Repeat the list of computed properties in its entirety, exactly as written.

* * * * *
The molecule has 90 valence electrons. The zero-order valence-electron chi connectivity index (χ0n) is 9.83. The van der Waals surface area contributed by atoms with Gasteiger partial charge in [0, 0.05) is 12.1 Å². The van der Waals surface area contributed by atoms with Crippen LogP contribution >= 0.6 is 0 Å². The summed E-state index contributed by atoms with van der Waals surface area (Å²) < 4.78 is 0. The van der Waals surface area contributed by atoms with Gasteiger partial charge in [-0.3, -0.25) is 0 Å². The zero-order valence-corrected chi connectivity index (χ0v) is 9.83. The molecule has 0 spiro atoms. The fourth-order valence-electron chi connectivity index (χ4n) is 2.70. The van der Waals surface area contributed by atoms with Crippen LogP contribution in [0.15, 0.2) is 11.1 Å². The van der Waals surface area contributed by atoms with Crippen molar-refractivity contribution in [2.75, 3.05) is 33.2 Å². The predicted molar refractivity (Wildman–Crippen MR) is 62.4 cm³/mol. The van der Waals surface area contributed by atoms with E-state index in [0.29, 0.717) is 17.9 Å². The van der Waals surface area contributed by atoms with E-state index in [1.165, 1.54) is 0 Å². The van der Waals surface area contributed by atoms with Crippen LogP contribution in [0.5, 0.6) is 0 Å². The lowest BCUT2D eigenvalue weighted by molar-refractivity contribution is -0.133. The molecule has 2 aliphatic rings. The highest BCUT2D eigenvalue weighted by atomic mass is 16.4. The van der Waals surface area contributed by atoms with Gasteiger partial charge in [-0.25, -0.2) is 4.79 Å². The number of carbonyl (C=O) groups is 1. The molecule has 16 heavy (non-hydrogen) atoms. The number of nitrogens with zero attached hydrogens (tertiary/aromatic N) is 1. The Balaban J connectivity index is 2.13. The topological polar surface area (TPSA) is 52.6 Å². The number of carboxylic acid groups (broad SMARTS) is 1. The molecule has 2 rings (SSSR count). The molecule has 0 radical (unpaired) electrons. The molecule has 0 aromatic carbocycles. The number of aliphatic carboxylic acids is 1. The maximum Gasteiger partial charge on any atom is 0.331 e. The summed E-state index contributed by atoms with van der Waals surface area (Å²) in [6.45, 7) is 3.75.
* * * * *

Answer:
The molecule has 90 valence electrons. The zero-order valence-electron chi connectivity index (χ0n) is 9.83. The van der Waals surface area contributed by atoms with Gasteiger partial charge in [0, 0.05) is 12.1 Å². The van der Waals surface area contributed by atoms with Crippen LogP contribution >= 0.6 is 0 Å². The summed E-state index contributed by atoms with van der Waals surface area (Å²) < 4.78 is 0. The van der Waals surface area contributed by atoms with Gasteiger partial charge in [-0.3, -0.25) is 0 Å². The zero-order valence-corrected chi connectivity index (χ0v) is 9.83. The molecule has 0 spiro atoms. The fourth-order valence-electron chi connectivity index (χ4n) is 2.70. The van der Waals surface area contributed by atoms with Crippen LogP contribution in [0.15, 0.2) is 11.1 Å². The van der Waals surface area contributed by atoms with Crippen molar-refractivity contribution in [2.75, 3.05) is 33.2 Å². The predicted molar refractivity (Wildman–Crippen MR) is 62.4 cm³/mol. The van der Waals surface area contributed by atoms with E-state index in [0.29, 0.717) is 17.9 Å². The van der Waals surface area contributed by atoms with E-state index in [1.165, 1.54) is 0 Å². The van der Waals surface area contributed by atoms with Crippen LogP contribution in [0.5, 0.6) is 0 Å². The lowest BCUT2D eigenvalue weighted by molar-refractivity contribution is -0.133. The molecule has 2 aliphatic rings. The highest BCUT2D eigenvalue weighted by atomic mass is 16.4. The van der Waals surface area contributed by atoms with Gasteiger partial charge in [-0.25, -0.2) is 4.79 Å². The number of carbonyl (C=O) groups is 1. The molecule has 16 heavy (non-hydrogen) atoms. The number of nitrogens with zero attached hydrogens (tertiary/aromatic N) is 1. The Balaban J connectivity index is 2.13. The topological polar surface area (TPSA) is 52.6 Å². The number of carboxylic acid groups (broad SMARTS) is 1. The molecule has 2 rings (SSSR count). The molecule has 0 radical (unpaired) electrons. The molecule has 0 aromatic carbocycles. The number of aliphatic carboxylic acids is 1. The maximum Gasteiger partial charge on any atom is 0.331 e. The summed E-state index contributed by atoms with van der Waals surface area (Å²) in [6.45, 7) is 3.75.